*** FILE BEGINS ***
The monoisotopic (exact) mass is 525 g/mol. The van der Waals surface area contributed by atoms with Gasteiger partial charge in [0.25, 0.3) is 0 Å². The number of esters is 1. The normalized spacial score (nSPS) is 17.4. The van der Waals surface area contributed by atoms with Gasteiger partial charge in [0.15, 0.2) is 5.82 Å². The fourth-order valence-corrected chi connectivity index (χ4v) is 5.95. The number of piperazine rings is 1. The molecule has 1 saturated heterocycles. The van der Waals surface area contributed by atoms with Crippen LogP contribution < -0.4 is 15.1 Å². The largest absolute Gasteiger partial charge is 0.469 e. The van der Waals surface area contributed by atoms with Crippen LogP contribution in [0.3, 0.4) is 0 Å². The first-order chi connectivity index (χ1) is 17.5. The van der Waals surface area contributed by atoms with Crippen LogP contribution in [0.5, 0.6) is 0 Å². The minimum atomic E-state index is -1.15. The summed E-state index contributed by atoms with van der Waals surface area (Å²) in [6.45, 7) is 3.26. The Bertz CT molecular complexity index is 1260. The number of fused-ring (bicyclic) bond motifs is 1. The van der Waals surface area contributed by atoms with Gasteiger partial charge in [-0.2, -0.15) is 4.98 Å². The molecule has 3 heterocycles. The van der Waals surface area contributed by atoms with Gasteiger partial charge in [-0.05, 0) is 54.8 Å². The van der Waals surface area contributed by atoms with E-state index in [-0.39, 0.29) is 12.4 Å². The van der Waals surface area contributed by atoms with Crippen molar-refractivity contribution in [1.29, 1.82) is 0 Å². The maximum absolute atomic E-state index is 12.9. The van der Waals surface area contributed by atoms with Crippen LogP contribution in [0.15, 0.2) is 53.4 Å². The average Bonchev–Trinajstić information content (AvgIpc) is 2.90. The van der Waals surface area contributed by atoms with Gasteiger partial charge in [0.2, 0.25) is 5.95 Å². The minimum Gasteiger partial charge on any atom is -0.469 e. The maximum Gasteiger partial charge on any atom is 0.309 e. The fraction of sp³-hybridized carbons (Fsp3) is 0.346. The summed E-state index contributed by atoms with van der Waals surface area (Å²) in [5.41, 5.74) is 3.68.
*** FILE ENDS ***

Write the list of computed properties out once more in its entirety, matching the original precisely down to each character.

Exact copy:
The monoisotopic (exact) mass is 525 g/mol. The van der Waals surface area contributed by atoms with Gasteiger partial charge in [0.25, 0.3) is 0 Å². The number of esters is 1. The normalized spacial score (nSPS) is 17.4. The van der Waals surface area contributed by atoms with Gasteiger partial charge in [0.15, 0.2) is 5.82 Å². The fourth-order valence-corrected chi connectivity index (χ4v) is 5.95. The number of piperazine rings is 1. The molecule has 1 saturated heterocycles. The van der Waals surface area contributed by atoms with Crippen LogP contribution < -0.4 is 15.1 Å². The largest absolute Gasteiger partial charge is 0.469 e. The van der Waals surface area contributed by atoms with Crippen LogP contribution in [0.3, 0.4) is 0 Å². The first-order chi connectivity index (χ1) is 17.5. The van der Waals surface area contributed by atoms with Crippen LogP contribution in [0.5, 0.6) is 0 Å². The minimum atomic E-state index is -1.15. The summed E-state index contributed by atoms with van der Waals surface area (Å²) in [6.45, 7) is 3.26. The Bertz CT molecular complexity index is 1260. The number of fused-ring (bicyclic) bond motifs is 1. The van der Waals surface area contributed by atoms with Gasteiger partial charge in [-0.2, -0.15) is 4.98 Å². The molecule has 3 heterocycles. The van der Waals surface area contributed by atoms with Gasteiger partial charge in [-0.05, 0) is 54.8 Å². The van der Waals surface area contributed by atoms with E-state index in [-0.39, 0.29) is 12.4 Å². The van der Waals surface area contributed by atoms with Crippen molar-refractivity contribution in [1.29, 1.82) is 0 Å². The maximum absolute atomic E-state index is 12.9. The van der Waals surface area contributed by atoms with Crippen LogP contribution in [0.15, 0.2) is 53.4 Å². The average Bonchev–Trinajstić information content (AvgIpc) is 2.90. The van der Waals surface area contributed by atoms with Gasteiger partial charge in [0.2, 0.25) is 5.95 Å². The minimum Gasteiger partial charge on any atom is -0.469 e. The maximum Gasteiger partial charge on any atom is 0.309 e. The fraction of sp³-hybridized carbons (Fsp3) is 0.346. The summed E-state index contributed by atoms with van der Waals surface area (Å²) in [5.41, 5.74) is 3.68.